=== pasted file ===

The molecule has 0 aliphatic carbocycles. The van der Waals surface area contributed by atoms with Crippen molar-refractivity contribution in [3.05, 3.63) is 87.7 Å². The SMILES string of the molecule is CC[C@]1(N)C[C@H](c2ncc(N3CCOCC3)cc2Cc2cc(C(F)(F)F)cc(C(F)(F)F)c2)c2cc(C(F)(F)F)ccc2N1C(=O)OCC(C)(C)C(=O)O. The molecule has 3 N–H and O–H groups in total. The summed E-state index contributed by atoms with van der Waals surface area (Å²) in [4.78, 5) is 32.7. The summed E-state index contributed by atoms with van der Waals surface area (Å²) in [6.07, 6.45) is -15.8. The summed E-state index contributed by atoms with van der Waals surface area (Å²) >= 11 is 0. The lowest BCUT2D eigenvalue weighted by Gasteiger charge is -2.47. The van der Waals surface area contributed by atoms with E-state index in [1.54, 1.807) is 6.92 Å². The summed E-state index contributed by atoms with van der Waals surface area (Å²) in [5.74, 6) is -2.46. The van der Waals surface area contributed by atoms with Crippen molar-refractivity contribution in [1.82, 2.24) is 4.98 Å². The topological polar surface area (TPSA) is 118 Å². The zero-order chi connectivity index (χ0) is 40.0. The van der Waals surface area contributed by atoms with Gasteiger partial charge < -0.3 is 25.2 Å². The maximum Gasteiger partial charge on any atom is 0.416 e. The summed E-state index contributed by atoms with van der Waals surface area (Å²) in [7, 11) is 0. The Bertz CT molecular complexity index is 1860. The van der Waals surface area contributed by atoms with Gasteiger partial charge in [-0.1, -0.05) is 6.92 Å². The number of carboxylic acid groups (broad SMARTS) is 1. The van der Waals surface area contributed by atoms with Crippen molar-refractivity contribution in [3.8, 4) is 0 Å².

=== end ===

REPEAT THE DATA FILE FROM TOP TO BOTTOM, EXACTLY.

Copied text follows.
The molecule has 0 aliphatic carbocycles. The van der Waals surface area contributed by atoms with Crippen molar-refractivity contribution in [3.05, 3.63) is 87.7 Å². The SMILES string of the molecule is CC[C@]1(N)C[C@H](c2ncc(N3CCOCC3)cc2Cc2cc(C(F)(F)F)cc(C(F)(F)F)c2)c2cc(C(F)(F)F)ccc2N1C(=O)OCC(C)(C)C(=O)O. The molecule has 3 N–H and O–H groups in total. The summed E-state index contributed by atoms with van der Waals surface area (Å²) in [4.78, 5) is 32.7. The summed E-state index contributed by atoms with van der Waals surface area (Å²) in [6.07, 6.45) is -15.8. The summed E-state index contributed by atoms with van der Waals surface area (Å²) >= 11 is 0. The lowest BCUT2D eigenvalue weighted by Gasteiger charge is -2.47. The van der Waals surface area contributed by atoms with E-state index in [1.54, 1.807) is 6.92 Å². The summed E-state index contributed by atoms with van der Waals surface area (Å²) in [5.74, 6) is -2.46. The van der Waals surface area contributed by atoms with Crippen molar-refractivity contribution in [1.82, 2.24) is 4.98 Å². The topological polar surface area (TPSA) is 118 Å². The zero-order chi connectivity index (χ0) is 40.0. The van der Waals surface area contributed by atoms with Gasteiger partial charge < -0.3 is 25.2 Å². The maximum Gasteiger partial charge on any atom is 0.416 e. The summed E-state index contributed by atoms with van der Waals surface area (Å²) in [7, 11) is 0. The Bertz CT molecular complexity index is 1860. The van der Waals surface area contributed by atoms with Gasteiger partial charge in [-0.1, -0.05) is 6.92 Å². The number of carboxylic acid groups (broad SMARTS) is 1. The van der Waals surface area contributed by atoms with Crippen molar-refractivity contribution in [3.8, 4) is 0 Å².